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Higher Education in Kazakhstan 2017

image of Higher Education in Kazakhstan 2017

Higher education policy is the key to lifelong learning and this is particularly important as the ageing population is increasing in many countries. It is a major driver of economic competitiveness in an increasingly knowledge-driven global economy and it also brings social cohesion and well-being. Countries are increasingly aware that higher education institutions need to foster the skills required to sustain a globally competitive research base and improve knowledge dissemination to the benefit of society. Kazakhstan’s higher education system has made progress over the past ten years.  However, there is scope for improvement in delivering labour-market relevant skills to Kazakhstanis, and in supporting economic growth through research and innovation.

In examining the higher education system in Kazakhstan, this report builds on a 2007 joint OECD/World Bank review: Reviews of National Policies for Education: Higher Education in Kazakhstan 2007. Each chapter presents an overview of progress made in the past decade across the main areas explored in the 2007 report. These include quality and relevance, access and equity, internationalisation, research and innovation, financing and governance. The report also examines policy responses to evolving dynamics in higher education and the wider socio-economic changes.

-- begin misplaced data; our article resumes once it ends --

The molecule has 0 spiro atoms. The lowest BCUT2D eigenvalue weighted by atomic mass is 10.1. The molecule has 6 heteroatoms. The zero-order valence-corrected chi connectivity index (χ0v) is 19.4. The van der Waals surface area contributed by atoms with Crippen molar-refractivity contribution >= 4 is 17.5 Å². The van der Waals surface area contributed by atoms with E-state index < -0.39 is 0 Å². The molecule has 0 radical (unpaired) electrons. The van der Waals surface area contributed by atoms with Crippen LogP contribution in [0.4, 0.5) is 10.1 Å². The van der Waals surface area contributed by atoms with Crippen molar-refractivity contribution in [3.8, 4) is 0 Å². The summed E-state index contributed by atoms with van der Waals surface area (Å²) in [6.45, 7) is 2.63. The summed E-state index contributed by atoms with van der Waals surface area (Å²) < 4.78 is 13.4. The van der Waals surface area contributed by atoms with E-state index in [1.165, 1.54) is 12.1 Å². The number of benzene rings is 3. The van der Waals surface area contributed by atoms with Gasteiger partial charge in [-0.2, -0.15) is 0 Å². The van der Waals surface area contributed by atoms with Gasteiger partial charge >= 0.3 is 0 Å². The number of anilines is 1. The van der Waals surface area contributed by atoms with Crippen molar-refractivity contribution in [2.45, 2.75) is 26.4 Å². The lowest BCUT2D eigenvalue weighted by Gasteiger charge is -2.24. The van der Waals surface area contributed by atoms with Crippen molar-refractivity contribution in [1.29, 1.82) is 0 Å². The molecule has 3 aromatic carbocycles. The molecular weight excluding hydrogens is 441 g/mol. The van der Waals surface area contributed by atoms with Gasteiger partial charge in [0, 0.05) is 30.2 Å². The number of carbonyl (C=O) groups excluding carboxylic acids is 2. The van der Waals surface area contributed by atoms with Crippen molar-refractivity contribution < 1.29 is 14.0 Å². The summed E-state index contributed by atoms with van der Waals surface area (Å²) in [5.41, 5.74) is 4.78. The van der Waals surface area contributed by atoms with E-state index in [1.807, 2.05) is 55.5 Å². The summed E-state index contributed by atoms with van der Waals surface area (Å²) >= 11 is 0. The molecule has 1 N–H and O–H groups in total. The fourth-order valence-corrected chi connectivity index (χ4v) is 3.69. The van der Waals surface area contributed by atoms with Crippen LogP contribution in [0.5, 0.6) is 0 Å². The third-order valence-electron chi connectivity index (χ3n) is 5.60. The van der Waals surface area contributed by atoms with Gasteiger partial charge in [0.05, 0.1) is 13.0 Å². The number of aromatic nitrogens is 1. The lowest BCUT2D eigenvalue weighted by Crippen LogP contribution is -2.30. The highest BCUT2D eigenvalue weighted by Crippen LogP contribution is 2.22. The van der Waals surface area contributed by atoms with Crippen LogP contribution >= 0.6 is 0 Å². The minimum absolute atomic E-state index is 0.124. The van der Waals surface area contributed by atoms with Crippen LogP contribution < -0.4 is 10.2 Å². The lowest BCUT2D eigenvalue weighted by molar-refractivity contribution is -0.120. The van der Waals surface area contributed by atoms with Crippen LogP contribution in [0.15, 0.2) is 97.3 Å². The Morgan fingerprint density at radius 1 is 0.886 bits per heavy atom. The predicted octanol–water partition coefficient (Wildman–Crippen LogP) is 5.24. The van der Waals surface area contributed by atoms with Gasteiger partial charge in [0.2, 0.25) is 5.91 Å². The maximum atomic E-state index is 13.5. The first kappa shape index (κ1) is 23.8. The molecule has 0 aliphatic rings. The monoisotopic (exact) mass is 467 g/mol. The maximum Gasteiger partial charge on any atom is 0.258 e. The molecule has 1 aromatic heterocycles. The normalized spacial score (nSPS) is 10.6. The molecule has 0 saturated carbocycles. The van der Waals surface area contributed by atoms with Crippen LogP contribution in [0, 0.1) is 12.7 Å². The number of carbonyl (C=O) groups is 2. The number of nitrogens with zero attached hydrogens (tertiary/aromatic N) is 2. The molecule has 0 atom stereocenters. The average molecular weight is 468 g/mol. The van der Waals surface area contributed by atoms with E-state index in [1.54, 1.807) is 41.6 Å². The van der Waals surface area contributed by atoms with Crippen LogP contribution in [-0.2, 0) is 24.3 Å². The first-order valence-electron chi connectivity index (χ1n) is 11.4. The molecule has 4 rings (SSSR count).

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The governance of higher education in Kazakhstan

This chapter looks at governance in higher education and recent steps Kazakhstan has taken to strengthen institutional governance, enhance autonomy and accountability, and balance financial flexibility and responsibility. It also discusses the roles of the public and private sectors in higher education. Four areas of priority are identified where significant governance challenges remain: excessive financial regulation of Kazakhstan’s higher education institutions; a lack of academic autonomy which discourages faculty and institutional creativity, initiative and responsibility; weak organisational autonomy of higher education; and regulation of the public and private sectors, which is excessive and lacking rational differentiation to reflect their distinctive roles.

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